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Title page for ETD etd-06062013-105545


Type of Document Dissertation
Author Yun, Cathy Kyuhee
Author's Email Address cyun76@gmail.com
URN etd-06062013-105545
Title Early Childhood Teachers' School Readiness Beliefs: Exploring Manifestations and Inconsistencies in Classroom Practices
Degree PhD
Department Learning, Teaching and Diversity
Advisory Committee
Advisor Name Title
Dale C. Farran Committee Chair
David K. Dickinson Committee Member
Deborah W. Rowe Committee Member
Mark W. Lipsey Committee Member
Keywords
  • teaching contexts
  • teacher beliefs
  • early childhood education
  • classroom practices
Date of Defense 2013-06-03
Availability unrestricted
Abstract
Previous studies have attempted to establish an empirical link between teachers’ beliefs and practices. However, weak theoretical framing and ambiguity in the measurement of beliefs and practices have contributed to challenges in researching the relationship between teachers’ beliefs and practices, resulting in uncertainty in the prevalence of different beliefs, the amount of individual variance in beliefs, and how beliefs influence teachers’ classroom practices. The current study proposes a theoretical framework based on the extant literature and uses a person-oriented approach to examine early childhood teachers’ content-related beliefs regarding the skills necessary for school readiness. Teachers’ belief profiles are used to explore the link between teachers’ beliefs and their use of instructional time and other observed classroom practices. The influences of contextual considerations such as teacher background, classroom composition, school setting, and regional contexts on both teachers’ belief profiles and their classroom practices were investigated. The study found no evidence that teachers’ belief profiles were associated with their practices, but results suggest that contextual considerations may be more important and relevant to teachers’ classroom practices than previously recognized. The findings are discussed in light of previous studies and evidence regarding child behaviors that are predictive of school success. Implications for teacher education and professional development are described, as well as the need for further investigation of teachers’ professional contexts and the potential benefits of qualitative or mixed-methods approaches.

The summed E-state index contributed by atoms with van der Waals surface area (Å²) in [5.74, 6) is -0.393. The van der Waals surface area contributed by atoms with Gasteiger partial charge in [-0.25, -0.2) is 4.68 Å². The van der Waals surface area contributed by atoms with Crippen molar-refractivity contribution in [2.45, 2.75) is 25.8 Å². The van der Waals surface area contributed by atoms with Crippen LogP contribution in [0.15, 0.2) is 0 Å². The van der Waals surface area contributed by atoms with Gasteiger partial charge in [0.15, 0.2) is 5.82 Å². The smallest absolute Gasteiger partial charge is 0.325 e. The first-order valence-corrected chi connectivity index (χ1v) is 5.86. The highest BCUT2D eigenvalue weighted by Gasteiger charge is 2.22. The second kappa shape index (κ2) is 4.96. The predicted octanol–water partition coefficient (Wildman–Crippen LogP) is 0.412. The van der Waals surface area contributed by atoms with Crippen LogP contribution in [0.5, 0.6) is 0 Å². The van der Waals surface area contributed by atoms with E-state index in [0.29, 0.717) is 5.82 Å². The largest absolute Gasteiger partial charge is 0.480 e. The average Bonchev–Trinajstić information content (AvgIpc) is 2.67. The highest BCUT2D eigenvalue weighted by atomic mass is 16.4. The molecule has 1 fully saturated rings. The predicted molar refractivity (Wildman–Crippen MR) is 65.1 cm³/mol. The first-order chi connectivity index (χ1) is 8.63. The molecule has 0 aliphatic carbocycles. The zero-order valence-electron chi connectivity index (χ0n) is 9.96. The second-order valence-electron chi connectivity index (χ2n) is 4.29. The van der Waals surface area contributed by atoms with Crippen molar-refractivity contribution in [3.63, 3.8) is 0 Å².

Files
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